The sign above his door says it all.
"Life is either a daring adventure or nothing."
Everything is in its rightful place.
Let's take a trip down memory lane.
The year is 1977. Brazil High School is in search of a new band director.
One of the applicants is an Indiana State University graduate.
In 1977, Brazil High School brought Bob Medworth to the fold.
The rest is history.
Eleven state titles are proof of that.
"There were only three jobs open," Medworth said. "I applied for two. (Brazil High School) took a chance on me."
At the time, Medworth was in a relationship with his future wife, Ruth Ann Medworth, who was still a graduate assistant at ISU.
"I was trying to stay close to Terre Haute," he said.
He had also spent time at band rehearsals at Van Buren High School while a student at ISU and worked the Brazil High School band camp the summer before coming to teach here.
Medworth grew up in Rensselaer, Ind. He started his music career playing the trombone, but by the time he was a freshman, he had switched to tuba.
"We were active," Medworth said of being in high school band. "We loved band. I was one of those kids where if the band room was unlocked, I was in the band room."
After graduating from ISU and taking the job at Brazil, Medworth immediately set his sights on Class C band Winchester.
He believed Winchester Band Director Max Jones had everything figured out.
"My first three years, everything we did was based on trying to be better than Winchester," he said. "And when you're fresh out of college, you're out to show the world you can succeed."
During his first three years as Brazil band director, The Red Devils placed third at the state finals.
But in 1980, the band didn't make it to the final show.
"In 1981, we were on a mission to make it to state finals," he said. "You vomit when you don't make it. In our situation, you take full responsibility. We didn't do our job. Usually, you take it all personal."
Luckily, in 1981, no vomiting was necessary.
That year was the beginning of what some might call a dynasty.
But to Medworth, it was the culmination of the philosophy of taking things minute-by-minute.
"You like to look back and say, 'Wow. We've done alright,'" he said. "But as every year starts, you're motivated differently. We're all motivated and we want to get some enjoyment, too."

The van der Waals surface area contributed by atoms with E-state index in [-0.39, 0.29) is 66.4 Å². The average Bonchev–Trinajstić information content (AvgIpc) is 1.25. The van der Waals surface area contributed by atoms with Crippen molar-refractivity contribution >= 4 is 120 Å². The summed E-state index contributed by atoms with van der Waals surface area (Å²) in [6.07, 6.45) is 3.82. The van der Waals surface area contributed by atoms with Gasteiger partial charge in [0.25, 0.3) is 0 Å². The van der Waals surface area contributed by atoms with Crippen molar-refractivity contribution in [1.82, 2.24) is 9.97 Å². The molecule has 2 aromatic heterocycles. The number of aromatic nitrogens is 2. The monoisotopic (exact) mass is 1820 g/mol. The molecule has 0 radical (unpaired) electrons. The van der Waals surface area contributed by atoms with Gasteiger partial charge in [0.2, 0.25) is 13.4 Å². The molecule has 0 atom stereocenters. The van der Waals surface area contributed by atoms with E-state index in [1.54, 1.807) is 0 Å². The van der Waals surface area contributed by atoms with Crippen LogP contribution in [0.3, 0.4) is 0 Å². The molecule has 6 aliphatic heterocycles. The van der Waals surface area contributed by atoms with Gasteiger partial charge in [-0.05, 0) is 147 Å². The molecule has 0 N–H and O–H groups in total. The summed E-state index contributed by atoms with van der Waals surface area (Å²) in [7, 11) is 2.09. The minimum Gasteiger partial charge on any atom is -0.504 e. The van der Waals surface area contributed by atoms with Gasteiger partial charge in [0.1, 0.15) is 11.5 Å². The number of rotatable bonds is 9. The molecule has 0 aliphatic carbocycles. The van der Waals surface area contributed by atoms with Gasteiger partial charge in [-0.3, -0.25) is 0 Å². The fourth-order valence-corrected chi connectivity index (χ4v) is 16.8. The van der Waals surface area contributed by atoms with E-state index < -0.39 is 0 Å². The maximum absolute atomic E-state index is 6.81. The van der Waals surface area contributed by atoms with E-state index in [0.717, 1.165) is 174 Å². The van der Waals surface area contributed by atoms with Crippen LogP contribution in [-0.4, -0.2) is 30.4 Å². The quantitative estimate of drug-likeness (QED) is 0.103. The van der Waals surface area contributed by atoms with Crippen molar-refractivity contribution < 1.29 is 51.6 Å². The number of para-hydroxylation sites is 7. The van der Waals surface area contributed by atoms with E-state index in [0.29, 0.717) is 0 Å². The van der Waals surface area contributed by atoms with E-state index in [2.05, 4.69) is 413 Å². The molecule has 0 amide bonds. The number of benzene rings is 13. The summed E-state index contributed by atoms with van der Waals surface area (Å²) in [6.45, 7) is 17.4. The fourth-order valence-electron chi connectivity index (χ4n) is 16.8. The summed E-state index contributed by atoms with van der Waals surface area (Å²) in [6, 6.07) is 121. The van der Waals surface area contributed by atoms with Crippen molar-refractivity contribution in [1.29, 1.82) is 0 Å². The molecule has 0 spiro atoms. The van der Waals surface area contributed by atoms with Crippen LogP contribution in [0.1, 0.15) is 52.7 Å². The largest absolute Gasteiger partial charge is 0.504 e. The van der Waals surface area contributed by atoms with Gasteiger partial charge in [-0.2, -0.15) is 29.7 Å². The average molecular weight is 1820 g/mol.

When Medworth was in his initial years as a band director, he said he was "obsessed" about finding the perfect way to have the best band possible.
"I was trying to find all the answers from other band directors," he said. "I felt like there were a million things out there I didn't know."
He studied. He went to clinics. He purchased books about being the best you could be.
Those books, by the way, are still in the band office.
But something clicked along the journey. With each year passing and more successes adding up, the mindset slightly changed.
"After you start to accomplish a few things," he said, "you realize you're on the right track. You realize there aren't a lot of secrets. You realize it's pretty simple."
After the success of 1981, The Red Devils finished second in 1982 and third in 1983.
In 1984, Medworth was named the band director for Northview High School after the merger of Brazil, Van Buren and Staunton. That season, the Marching Knights were sixth in the state in Class B competition. In 1985, they were tied for fourth.
Despite a slight setback in 1986, when the Marching Knights did not advance to the state finals, they have accomplished quite a bit.
It started with a second-place tie in 1987. In 1991, Northview won its first state title, and the Marching Knights were first again in 1993 and 1994.
The band captured first in 1998 and 1999 and won again in 2004 before picking up back-to-back state championships in 2008 and 2009.
Since 1987, Northview has never finished below fifth in the Indiana State School Music Association (ISSMA) State Finals. The Marching Knights have picked up nine titles, seven seconds, one third-place finish, six fourth-place finishes and two fifths.
Throughout those 24 seasons, and the 13 seasons prior, Medworth has taught thousands of students, many of whom remain in touch with him, thanks to Facebook.
"That's probably the best thing about Facebook," he said. "Now, after 37 years of doing this, it's very refreshing to get on Facebook and see some kid on there in band 25 years ago saying, 'Remember when you told us this?' It's refreshing to know what you do matters."
By teaching so many years, Medworth has also started seeing children of students he had years ago.
"It's a cool compliment that someone you taught wants (his or her) kid (in band)," he said.
While most across the state associate the Northview name with marching band, Medworth says he's very proud of the fact the program packs the house during other events, such as the Christmas Spectacular.
However, he realizes it's the marching season most are interested in.